I wanted our doctoral students to look back upon their graduate training as a positive experience that gave direction to their professional lives, and created a set of scientific values. Graduate education is all about the working relationship between student and mentor. If it is a relationship of mutual respect, then you’re half way there. At our weekly mentoring meetings, occasionally students would show up in my office wearing a defeated expression. They muttered something about their data being garbage. The hardest lesson for graduate students to learn is that there are always regularities to be found in their data no matter how chaotic they may initially appear. The secret is helping them learn which questions to ask in ferreting out those regularities.
In advising graduate students, I adopted the credo, thou shalt not whine. If you have a problem, come to me with a description of the problem, your analysis of the situation, and what you’ve tried so far and what happened as a result. Then you won’t need to whine because we’ll find a solution together. The opportunity to problem solve and think together is a critical part of mentoring. Faculty, graduate students and postdoctoral fellows affiliated with our laboratory gathered at my home on Wednesday evenings for a Seminarty, to discuss research, propose research, and to review relevant literature. Ample beer, chips, and dip were used to lubricate the discussion that began at 7pm and often lasted until after 10pm.
We came up with the idea that drugs serve the same functions as more familiar variables in the analysis of behavior, or modulate those variables. That is what is meant by behavioral mechanisms of drug action, the pursuit of which was our laboratory’s mission. One of my goals was to assist up and coming stars, like Roy Pickens, Dick Meisch, and John Grabowski to launch independent careers. Roy and Dick garnered faculty appointments at Minnesota. I asked them to serve as Co-Principal investigators on one of the grants for which I was applying. At the beginning of the third year of the five year grant award, I wrote to the funding agency and indicated that our roles as PI and Co-PI were going to be reversed, i.e. Roy or Dick would become PI and I would be Co-PI. That way, when it came time for competitive renewal application, they would have served as PI for two years, making them more credible as PI. The strategy worked well, and I believe both of them successfully obtained continued funding on their own based on an established track record. It is useful to remember that a graduate student is a young colleague who will one day vote a priority score on your grant application.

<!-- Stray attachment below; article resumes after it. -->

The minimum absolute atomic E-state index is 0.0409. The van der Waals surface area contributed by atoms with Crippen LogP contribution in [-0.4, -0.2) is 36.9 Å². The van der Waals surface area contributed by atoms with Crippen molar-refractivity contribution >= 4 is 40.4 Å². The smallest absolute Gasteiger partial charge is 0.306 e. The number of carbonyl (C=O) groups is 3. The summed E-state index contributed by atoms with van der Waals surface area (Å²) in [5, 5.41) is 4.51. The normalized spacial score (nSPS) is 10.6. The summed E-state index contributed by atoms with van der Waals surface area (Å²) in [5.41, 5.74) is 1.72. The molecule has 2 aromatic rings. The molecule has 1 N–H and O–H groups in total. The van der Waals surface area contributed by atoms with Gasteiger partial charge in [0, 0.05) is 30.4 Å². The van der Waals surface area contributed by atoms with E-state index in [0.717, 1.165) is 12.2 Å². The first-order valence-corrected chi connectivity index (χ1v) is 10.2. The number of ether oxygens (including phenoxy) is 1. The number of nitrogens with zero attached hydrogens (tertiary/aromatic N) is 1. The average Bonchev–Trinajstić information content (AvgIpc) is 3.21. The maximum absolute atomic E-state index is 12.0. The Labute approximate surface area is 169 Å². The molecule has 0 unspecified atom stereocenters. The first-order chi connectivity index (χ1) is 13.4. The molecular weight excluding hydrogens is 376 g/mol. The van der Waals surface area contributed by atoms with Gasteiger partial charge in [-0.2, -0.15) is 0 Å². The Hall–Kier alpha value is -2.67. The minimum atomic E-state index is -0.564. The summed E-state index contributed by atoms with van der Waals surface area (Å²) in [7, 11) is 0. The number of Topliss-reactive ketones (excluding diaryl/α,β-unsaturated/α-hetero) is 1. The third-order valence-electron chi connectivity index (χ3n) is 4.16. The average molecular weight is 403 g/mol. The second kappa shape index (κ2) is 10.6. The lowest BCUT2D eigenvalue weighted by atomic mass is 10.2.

We also wrote and edited several books together, including Readings in Behavioral Pharmacology, Stimulus Properties of Drugs and a book on the first major behavior analysis-based intervention program for people with developmental disabilities (Behavior Modification of the Mentally Retarded), by John Grabowski and me, which played a role in deinstitutionalization in Minnesota. These experiences gradually exposed them to the successes that came with professional competence.
I have always believed in the value of providing high attainable expectations for trainees, combined with positive support. Nearly all students rise to the occasion if given the opportunity. Effective mentoring involves assisting students and postdoctoral fellows in developing their own strategies for posing and answering important questions. Technique-oriented tactics are generally ineffective because their applicability is limited. Big picture strategies based on solid theoretical underpinnings, that can apply to nearly any new problem are generally more successful. It is easy for a faculty member to look good if they surround themselves with bright students who are excited about what they’re doing, and who assimilate these effective strategies, which are essential ingredients in effective mentoring.